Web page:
Hydration advice can be confusing.  Over the last 20 years, strategies have ranged from “drink to maximum tolerance” to “ intentional strategic dehydration”.  In this article we’ll take a closer look at the spectrum of hydration research then draw from science to create basic guidelines for your next race.

1: Drink to Maximum Tolerance

Early hydration guidelines focused on minimizing fluid loss by drinking as much as possible [1].  The “drink to maximum tolerance” approach was rooted in research showing a direct connection between fluid loss, rise in core and skin temperature, and a drop in performance [2].

In short, when dehydration approaches a 2% or greater loss of total body mass, aerobic performance declines [3, 4].  The more you drink, the less fluid you lose, and supposedly, the better your performance.

Sounds simple, but the problem with “drink to maximum tolerance” is that it can lead to hyponatremia, a serious condition in which sodium levels in the blood are diluted causing sickness and even death [5, 6].

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2: Drink to Thirst

With hyponatremia as a backdrop, more recent guidelines have emphasized the individual nature of sweat rates and electrolyte concentration [7].  What’s the simplest way to respect hydration differences between athletes?  Tell them to drink when they’re thirsty and don’t drink when they’re not [8, 9].

“Drink to thirst” sounds good, but can still result in dehydration ranging from 1 to 3% of body weight [10].  Since performance can decline with as little as 1% loss in body weight [11], following your thirst might still slow you down.  Enter our third hydration strategy.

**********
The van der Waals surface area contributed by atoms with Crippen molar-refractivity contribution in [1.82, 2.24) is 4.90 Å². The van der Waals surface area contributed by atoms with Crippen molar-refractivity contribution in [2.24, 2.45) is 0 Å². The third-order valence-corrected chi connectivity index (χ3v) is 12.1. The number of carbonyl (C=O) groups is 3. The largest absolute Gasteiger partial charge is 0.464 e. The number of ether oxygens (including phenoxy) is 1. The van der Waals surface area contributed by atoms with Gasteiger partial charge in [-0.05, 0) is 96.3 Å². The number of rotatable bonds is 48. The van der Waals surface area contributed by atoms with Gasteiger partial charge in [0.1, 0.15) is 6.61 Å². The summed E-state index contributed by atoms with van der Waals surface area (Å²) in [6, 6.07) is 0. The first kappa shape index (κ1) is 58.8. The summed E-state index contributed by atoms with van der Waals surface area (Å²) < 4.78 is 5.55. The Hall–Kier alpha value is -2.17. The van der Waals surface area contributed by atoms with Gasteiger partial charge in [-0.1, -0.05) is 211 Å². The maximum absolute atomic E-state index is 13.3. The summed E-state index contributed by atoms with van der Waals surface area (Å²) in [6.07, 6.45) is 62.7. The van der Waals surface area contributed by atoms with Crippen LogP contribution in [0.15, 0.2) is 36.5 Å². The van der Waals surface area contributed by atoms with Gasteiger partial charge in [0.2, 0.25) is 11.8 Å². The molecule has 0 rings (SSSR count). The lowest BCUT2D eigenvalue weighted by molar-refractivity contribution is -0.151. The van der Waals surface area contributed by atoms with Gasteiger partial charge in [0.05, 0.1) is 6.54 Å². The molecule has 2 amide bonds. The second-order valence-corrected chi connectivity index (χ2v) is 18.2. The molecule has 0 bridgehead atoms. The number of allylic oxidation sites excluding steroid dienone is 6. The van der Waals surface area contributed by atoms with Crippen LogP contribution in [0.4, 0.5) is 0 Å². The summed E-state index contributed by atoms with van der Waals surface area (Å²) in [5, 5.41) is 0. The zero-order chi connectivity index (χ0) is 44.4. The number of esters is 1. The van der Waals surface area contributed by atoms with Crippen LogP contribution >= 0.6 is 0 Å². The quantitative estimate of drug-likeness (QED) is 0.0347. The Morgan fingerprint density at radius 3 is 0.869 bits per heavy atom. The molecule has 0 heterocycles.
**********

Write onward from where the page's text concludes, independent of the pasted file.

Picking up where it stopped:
3: Prescribed Drinking

More recently a new school of thought has emerged combining the “drink to tolerance” and “drink to thirst” approaches.  It’s called “prescribed drinking” and aims to minimize fluid loss while steering clear of hyponatremia [12].

The first step is to weigh yourself before and after a trial ride.  After determining your fluid needs for an event, systematically “dose” fluid evenly throughout a race, aiming for a total body weight loss of under .5% [12].

In a 2017 study, the “prescribed drinking approach” showed a performance advantage over that of “drinking to thirst”.  This performance edge was hypothesized to come from “lower thermoregulatory strain and greater sweating response [12]”.

Minimizing fluid loss through prescribed drinking sounds great, but might be impractical for many competitive scenarios.  When’s the last time you were able to drink systematically during a long road race?  I don’t remember either.  The importance of practicality is a great segue for our final “strategy”.

4: Dehydration Is Fine

Our final approach isn’t as much a strategy as a departure from conventional hydration wisdom.  Several recent studies have made a compelling case that dehydration isn’t really that big deal after all.

In a landmark 2011 study, researchers showed an inverse relationship between percent of body weight loss and finishing times in a marathon.  Say what?  The fastest runners in the race were dehydrated the most at the finish of the race, with most runners losing around 3% of their body weight [13].

If dehydration supposedly takes a significant toll around the 2% threshold (or in some studies as soon as 1%), how were the best runners also the most dehydrated?  Something isn’t adding up.

Conflicting Research

One possible reason for conflicting results is that previous studies overstated the negative impact of dehydration.  Without outdoor wind speeds to mitigate core and skin temperature increases, the effect of dehydration might have been inflated in classic indoor, “laboratory based” research [14].